Will Halladay, with all his wear and tear, be able to regain that delivery?

“Absolutely,” Dubee said. “Over the last three outings I’ve been encouraged each time out. I think he’s building and he continues to build.”

Dubee’s support of Halladay is not surprising. It’s his job. Elsewhere, observers of Halladay’s work are skeptical. Dubee knows that. Halladay knows that. Halladay’s results were not good last year. They were not good in spring training. They were not good Wednesday night -- even in a nine-strikeout effort.

When do the Phillies have to start seeing some results from Halladay?

“I think I am starting to see some results,” Dubee said. “You think I’m going to take the ball away from this guy? You’re talking about a two-time Cy Young Award winner. What do you think, we’re going to put him in the bullpen?

“I’m seeing results. I’m seeing nine strikeouts out of 10 outs last night. Do you see many other guys doing that in baseball? Yu Darvish against the Astros. Yu Darvish wasn’t facing the Atlanta Braves.”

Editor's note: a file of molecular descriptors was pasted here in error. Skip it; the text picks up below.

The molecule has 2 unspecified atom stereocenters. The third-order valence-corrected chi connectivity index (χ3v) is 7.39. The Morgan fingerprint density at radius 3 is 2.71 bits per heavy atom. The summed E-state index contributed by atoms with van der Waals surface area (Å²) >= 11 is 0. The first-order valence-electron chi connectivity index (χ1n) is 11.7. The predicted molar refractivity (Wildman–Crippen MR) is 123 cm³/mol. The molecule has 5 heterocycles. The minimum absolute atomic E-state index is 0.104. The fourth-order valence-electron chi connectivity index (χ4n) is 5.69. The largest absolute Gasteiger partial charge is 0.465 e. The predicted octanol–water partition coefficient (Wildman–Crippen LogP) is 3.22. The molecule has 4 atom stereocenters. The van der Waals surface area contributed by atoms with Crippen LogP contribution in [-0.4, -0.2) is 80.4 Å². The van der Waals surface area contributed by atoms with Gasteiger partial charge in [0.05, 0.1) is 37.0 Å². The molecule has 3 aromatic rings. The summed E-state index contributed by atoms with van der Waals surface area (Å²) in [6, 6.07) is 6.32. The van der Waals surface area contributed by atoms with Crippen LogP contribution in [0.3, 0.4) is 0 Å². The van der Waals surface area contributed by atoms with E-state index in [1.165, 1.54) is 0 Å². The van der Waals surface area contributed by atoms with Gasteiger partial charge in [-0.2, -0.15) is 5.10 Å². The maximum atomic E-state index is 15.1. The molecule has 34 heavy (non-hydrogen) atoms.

Dubee has been patient with Halladay and will continue to be.

“I’ve always said when you judge players, you go off their track records,” Dubee said. “And who has a longer, better track record than this guy? And not only track record as far as being a quality pitcher, but as far as being a quality person with credentials that are out of this world.”

Halladay’s situation is a major issue not just in Philadelphia, but around all of baseball. The whispers that he is in serious decline, that the end could be near, are now shouts.

Even through his laser-like focus, Halladay hears them.

Dubee, too.

“I don’t think what’s out there is taxing to him,” Dubee said. “I think what’s taxing to him is this guy has tremendous pride and wants to be part of a winner. And he is. He’s probably the most accountable guy I’ve ever been around. And he feels very, very accountable that he has to go out there and pitch well for us to win. And that could be taxing at times, sure. I think it was taxing with Cliff [Lee] last year when he didn’t win for how long. Those things start to wear on you. But this is an accountable guy. I think the more he goes out there and relaxes and is tension-free the better he’ll be. He’s going to continue to get [support] from me.”